I Don’t Want to Be Stuck in Any Frame

Edward Ruscha, "Exploded Crystal Chandelier Headache," 1987. Oil on canvas. A part of the permanent collection of the Palm Springs Art Museum.

Edward Ruscha, “Exploded Crystal Chandelier Headache,” 1987. Oil on canvas. A part of the permanent collection of the Palm Springs Art Museum.

This week’s blog title is a quote from Lee Radziwill, the subject of a book I’ve been reading for about a month now and have finally, really gotten into. (It’s the first book I’ve honestly read since being on Topamax, and I started taking that in March. It’s so hard to focus enough to sit down and read, but this book has me hooked.) Lee, the younger sister of Jackie Onassis, was defending herself in the early 70s while doing interviews to promote her memoir she was writing. Interviewers were asking her if the book would actually come to fruition, or if it was merely a passing phase as her acting career (which spanned precisely one play and one TV film) had been. Ladies’ Home Journal threw a lavish party for Lee in December, 1973 in celebration of the 1,000-word serial from her supposed “book” which they were printing in their January issue. Her friend Truman Capote–himself in hot water from his publisher over not delivering promised manuscripts–was on hand to assure everyone how great the book would be. Alas, the book never got finished. Nearly 30 years later, Lee published a 168-page photo memoir of sorts entitled Happy Times through the publishing house of her friends the Assoulines.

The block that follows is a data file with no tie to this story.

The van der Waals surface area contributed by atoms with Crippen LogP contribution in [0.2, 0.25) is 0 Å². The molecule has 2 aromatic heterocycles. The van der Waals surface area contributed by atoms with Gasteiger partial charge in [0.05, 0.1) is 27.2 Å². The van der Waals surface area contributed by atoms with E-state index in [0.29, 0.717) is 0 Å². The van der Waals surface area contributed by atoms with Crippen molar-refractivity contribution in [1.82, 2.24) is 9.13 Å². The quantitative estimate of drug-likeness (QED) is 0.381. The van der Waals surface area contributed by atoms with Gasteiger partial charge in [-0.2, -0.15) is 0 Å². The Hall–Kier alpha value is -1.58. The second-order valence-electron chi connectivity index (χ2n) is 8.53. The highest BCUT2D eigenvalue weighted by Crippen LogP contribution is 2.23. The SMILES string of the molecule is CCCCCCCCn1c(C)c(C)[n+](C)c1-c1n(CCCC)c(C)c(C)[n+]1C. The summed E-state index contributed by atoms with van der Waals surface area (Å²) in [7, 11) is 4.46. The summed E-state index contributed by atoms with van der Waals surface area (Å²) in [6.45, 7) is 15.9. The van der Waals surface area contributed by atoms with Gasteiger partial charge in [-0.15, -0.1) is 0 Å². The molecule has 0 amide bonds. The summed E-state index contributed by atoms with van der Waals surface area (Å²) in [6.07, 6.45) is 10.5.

I’m not throwing shade at Ms. Radziwill; truth be told, I’m so taken with this book I’m reading on her because I see many of the same character flaws in myself. Self-involved, manipulative, too many irons in the fire, alcoholic, intent on keeping up appearances and one’s image at the risk of being unhappy, the list goes on and on. I’m a little over halfway through the book and as I see her drift from one relationship to the next, from one passing whim to the next, I want to reach through the pages and shake her by the shoulders. And the alcoholic stage of her life hasn’t even been covered yet, though the author continues to foretell of it. It never ceases to amaze me how much easier it is to spot the trainwreck of another’s poor decisions, especially when they’re repeated time and again. I wonder sometimes why it isn’t easier to do that with ourselves, and I think it boils down to being in denial, and/or putting our blinders on. (Factor in addiction, and it’s next to impossible to spot one’s flaws. True story.) That being said, I do want to devote an entire blog to the fascinating Ms. Radziwill once I finish the book, which should be soon. The book, by the way, is Diana DuBois’s In Her Sister’s Shadow, written in 1995.